If you turn down an offer that gives you gold, the next player knows you are not acting rationally, and so won't bother to give you any the next time either.

I'm also having trouble with the judgment calls. If #9 is up and gives #10 all the gold, does #9 live? Why? Is there some assumption that given pareto-equal outcomes, a person will live rather than die? Because if the risk of having to deal with #10's whims is eliminated, I think it changes the answer.
This information is not available to us or the pirates, so we must reason without it. Suffice it to say that #9 will never get the chance to put forth his plan, because the pirates are rational. We're really just considering "What's the case if we started out with only 2 pirates in the boat" and then slowly increasing the number of pirates.

A pirate will never willingly put himself in a situation where his life or death is determined by someone else's whim. Whim or no whim does not change the answer.
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For instance, what if one of the high-number players decides to give up a certain but negligible payoff in the hope that it will come down to them and they'll get it all?

Because the pirates are not playing the lottery -- they are acting rationally. I think that idea is subsumed by "risk neutral".

Nothing forces a pirate to honor the results of the collusion negotiations.
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Because the pirates are not playing the lottery -- they are acting rationally. I think that idea is subsumed by "risk neutral".

As I said before, if you assume risk neutrality, a lot of my concerns go away.

But the original problem didn't say the pirates were risk neutral, and solasis often discuss concepts, especially on this board, that emphasize the point that making different decisions based on differing tolerances for risk is not inherently irrational.

I agree that failing to assume risk neutrality makes the problem much more complex. But then, I was always the one who tried to introduce private bank financing into Monopoly games as a kid.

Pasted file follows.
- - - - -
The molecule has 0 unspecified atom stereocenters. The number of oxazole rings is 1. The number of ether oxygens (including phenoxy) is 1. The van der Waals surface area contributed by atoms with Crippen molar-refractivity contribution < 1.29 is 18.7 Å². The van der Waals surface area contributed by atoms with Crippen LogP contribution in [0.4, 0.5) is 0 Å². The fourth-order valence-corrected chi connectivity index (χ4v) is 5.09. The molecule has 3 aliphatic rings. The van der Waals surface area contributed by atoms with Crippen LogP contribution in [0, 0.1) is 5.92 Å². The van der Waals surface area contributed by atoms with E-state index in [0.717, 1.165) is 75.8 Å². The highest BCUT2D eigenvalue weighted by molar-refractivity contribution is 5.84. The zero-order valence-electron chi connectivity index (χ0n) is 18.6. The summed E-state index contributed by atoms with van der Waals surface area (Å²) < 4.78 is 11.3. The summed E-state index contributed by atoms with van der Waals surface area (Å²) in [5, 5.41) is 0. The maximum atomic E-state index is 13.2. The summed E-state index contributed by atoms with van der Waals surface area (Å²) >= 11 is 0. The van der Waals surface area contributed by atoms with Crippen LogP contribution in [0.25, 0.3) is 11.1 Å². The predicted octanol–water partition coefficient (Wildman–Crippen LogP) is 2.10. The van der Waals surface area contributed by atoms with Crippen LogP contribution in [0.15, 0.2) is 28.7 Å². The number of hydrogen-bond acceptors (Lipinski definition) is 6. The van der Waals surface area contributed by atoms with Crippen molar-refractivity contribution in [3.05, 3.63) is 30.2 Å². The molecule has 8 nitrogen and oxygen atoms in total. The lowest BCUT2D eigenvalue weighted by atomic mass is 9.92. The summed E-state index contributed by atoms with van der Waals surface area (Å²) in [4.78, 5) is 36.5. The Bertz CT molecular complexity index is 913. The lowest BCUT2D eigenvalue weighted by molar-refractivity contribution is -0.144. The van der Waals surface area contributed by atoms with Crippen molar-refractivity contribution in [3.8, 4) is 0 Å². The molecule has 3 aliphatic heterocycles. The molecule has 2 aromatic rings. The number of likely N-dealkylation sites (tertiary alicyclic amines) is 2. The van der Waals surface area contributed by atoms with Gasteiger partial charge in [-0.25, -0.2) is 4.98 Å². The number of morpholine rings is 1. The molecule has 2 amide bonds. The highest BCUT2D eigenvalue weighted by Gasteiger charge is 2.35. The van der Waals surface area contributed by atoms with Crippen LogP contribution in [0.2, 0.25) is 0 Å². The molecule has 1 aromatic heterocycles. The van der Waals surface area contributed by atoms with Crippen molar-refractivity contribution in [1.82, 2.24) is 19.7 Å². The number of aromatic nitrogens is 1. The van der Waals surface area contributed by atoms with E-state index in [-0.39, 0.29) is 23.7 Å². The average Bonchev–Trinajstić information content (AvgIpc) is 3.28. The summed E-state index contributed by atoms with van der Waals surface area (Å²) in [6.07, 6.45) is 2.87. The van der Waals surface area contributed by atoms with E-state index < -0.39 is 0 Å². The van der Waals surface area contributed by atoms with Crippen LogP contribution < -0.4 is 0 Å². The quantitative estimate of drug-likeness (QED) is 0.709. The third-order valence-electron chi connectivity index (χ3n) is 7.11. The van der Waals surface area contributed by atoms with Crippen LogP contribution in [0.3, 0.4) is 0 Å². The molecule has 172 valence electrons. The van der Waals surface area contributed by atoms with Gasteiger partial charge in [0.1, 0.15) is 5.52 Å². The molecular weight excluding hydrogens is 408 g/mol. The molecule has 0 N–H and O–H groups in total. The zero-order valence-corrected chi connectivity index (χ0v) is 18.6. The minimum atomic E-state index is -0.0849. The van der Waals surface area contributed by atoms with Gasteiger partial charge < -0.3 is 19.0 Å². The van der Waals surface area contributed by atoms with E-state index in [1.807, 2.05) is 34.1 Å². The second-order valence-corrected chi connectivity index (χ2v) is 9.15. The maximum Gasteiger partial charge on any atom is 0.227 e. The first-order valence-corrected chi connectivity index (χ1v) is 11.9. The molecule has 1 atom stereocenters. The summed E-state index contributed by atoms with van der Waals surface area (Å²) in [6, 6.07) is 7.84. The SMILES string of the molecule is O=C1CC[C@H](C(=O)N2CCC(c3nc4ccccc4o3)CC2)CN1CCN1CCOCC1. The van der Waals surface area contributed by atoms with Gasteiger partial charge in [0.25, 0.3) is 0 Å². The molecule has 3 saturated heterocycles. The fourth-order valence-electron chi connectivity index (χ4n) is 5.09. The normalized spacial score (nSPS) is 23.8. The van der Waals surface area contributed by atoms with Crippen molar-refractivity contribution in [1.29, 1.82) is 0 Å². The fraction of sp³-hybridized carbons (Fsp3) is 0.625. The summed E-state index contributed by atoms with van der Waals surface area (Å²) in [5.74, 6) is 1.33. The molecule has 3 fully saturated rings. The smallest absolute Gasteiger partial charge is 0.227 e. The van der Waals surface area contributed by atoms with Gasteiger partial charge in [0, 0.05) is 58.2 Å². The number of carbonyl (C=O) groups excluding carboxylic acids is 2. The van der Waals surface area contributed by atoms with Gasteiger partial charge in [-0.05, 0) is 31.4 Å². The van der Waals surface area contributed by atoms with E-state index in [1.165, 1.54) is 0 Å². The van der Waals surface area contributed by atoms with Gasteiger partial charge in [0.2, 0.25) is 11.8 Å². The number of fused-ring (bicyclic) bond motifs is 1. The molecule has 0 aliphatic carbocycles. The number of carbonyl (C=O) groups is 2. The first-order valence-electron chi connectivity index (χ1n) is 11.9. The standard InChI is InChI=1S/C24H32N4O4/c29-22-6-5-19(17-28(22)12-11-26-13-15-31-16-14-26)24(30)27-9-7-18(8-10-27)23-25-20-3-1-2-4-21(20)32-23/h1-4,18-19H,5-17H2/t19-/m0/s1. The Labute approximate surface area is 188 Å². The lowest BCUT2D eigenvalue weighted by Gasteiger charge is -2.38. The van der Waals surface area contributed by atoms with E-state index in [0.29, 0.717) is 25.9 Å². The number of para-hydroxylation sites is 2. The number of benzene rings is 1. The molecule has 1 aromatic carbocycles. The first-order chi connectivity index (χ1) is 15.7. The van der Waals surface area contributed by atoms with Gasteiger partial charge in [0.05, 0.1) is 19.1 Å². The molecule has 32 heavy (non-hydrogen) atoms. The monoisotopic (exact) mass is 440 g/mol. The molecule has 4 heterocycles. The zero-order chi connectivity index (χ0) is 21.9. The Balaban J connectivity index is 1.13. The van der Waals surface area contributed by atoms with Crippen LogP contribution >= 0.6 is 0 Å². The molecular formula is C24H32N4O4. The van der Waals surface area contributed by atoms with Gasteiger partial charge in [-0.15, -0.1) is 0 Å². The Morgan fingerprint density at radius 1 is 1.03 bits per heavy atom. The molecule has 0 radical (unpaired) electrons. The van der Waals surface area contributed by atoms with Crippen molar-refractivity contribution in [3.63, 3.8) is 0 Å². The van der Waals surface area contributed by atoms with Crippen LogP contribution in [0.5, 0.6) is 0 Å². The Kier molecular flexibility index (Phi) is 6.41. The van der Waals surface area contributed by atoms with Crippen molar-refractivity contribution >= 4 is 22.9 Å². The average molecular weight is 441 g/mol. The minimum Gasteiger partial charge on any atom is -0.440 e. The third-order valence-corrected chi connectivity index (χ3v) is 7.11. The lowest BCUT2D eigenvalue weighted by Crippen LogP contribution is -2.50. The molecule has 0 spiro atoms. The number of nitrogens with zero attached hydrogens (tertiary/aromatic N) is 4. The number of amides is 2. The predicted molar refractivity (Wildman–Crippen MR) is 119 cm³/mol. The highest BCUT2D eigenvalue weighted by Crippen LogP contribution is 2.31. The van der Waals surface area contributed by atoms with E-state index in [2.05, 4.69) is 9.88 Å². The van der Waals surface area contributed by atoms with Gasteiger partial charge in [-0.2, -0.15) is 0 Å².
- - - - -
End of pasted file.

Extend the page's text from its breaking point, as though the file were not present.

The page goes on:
dan
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jrr, I also have a question about one of your early steps:

So #7 can offer the plan: "999 for me, 0 for #8, 1 for #9, none for #10." #8 votes in favor of the plan because it lets him live. #9 will vote in favor of the plan because he at least gets some gold out of it. #10 will vote against it, but it won't amount to anything. So #7 hopes things will get to step 7! He can win if he gets there!

This situation comes up a lot in tax and estate planning. "If we (7 and 9) cooperate, then we can split $1000 in tax savings - if we don't cooperate, the IRS (10) gets all of it."

In my experience, the guy who has more leverage gets the bulk of the money. Here, 9 has more leverage because 7 is certain to die if 9 votes against, but 9 may not die if he and 10 are left.

So if 9 says to 7, "Give me $999 or I'm voting against you," wouldn't a rational 7 give it to 9 rather than dying to spite 9?

I'm probably making this way more complicated than it needs to be.

dan
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So if 9 says to 7, "Give me $999 or I'm voting against you," wouldn't a rational 7 give it to 9 rather than dying to spite 9?


9 *wouldn't* say that to 7, because 9 knows that if he says this, and #7 refuses, then 7 dies and 9 gets nothing. 9 will not spite himself; he knows that it's rational to only expect 1 and that he is liable to get nothing if he tries for anything more. Again, he's not playing the lottery here; he's not going to pass up a small payoff for a "chance" at a bigger payoff, because HE KNOWS THAT ALL THE OTHER PLAYERS ARE RATIONAL. He can deduce what everyone else must be thinking.

You're not comparing apples to apples when you're trying to measure leverage.